The committee has under consideration proposals from Senator Bob Brown for ways in which private senators' bills could be dealt with at a dedicated time. The committee intends to keep this matter on its agenda to enable it to consider in more detail the practices for private members' legislation in comparable jurisdictions.

BILLS RELYING ON DELEGATED LEGISLATION

The committee has considered a discussion paper prepared at its request in response to a suggestion raised by Senator Bob Brown for a procedure whereby bills that rely on delegated legislation for their operation would be deferred until the delegated legislation was tabled.

The committee notes that there are difficult threshold issues associated with devising a general procedure to ensure that there is adequate scrutiny of legislative schemes that rely for their operation on delegated legislation which may not be available in draft form at the time the primary legislation is considered. The committee also notes that there has been an increase in recent times of broad principles legislation which relies heavily on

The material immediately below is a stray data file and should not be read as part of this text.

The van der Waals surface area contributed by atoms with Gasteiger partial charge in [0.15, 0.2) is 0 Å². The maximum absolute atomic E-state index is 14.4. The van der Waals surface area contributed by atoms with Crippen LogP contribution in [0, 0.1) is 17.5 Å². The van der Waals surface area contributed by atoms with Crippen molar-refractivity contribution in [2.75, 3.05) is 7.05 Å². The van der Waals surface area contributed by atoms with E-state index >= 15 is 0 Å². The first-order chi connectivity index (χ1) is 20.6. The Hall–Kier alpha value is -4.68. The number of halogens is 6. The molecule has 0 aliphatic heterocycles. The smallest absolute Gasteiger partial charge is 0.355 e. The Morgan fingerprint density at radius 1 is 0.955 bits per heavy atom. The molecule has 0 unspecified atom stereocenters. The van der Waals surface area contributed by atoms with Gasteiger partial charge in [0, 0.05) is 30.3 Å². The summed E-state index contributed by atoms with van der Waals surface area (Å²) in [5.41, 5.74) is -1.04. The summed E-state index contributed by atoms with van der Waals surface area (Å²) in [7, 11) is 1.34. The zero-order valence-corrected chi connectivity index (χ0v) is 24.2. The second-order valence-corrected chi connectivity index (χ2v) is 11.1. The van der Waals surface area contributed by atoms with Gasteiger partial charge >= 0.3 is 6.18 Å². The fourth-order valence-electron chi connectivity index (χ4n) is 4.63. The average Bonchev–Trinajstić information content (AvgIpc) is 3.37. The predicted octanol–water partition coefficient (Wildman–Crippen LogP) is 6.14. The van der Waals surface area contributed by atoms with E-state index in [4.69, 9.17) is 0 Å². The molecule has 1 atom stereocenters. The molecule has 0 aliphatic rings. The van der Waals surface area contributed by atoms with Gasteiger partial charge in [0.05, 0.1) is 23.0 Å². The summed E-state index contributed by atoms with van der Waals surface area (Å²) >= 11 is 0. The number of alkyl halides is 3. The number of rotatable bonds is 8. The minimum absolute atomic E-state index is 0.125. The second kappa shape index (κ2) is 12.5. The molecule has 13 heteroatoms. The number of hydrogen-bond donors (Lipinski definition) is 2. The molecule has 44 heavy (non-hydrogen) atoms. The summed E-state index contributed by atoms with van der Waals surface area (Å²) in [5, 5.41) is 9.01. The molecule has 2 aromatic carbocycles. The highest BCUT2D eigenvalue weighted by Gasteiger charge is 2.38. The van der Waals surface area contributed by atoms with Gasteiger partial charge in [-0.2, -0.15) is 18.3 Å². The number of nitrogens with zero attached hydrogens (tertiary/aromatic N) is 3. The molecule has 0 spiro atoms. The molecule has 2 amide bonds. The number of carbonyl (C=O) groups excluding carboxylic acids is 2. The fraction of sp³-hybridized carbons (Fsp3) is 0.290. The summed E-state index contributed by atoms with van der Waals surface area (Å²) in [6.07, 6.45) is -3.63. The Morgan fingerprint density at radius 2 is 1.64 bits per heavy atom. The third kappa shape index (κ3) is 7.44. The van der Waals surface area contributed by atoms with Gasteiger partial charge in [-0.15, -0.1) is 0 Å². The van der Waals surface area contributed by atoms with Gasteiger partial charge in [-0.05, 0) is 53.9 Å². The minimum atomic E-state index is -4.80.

delegated legislation and that this is inherently problematic from the point of view of effective parliamentary scrutiny. There are examples where committees have been critical of the lack o f availability of draft regulations and have drawn this to the

attention of the Senate. In some cases there has been follow up action by the committee concerned or by the Senate.

Rather than opting for a specific procedure at this stage, the committee sees merit in encouraging legislation committees in their examination of bills to be on the alert for cases in which the absence of draft regulations hinders adequate scrutiny of a bill, and to frame recommendations accordingly. While it would be open to a legislation committee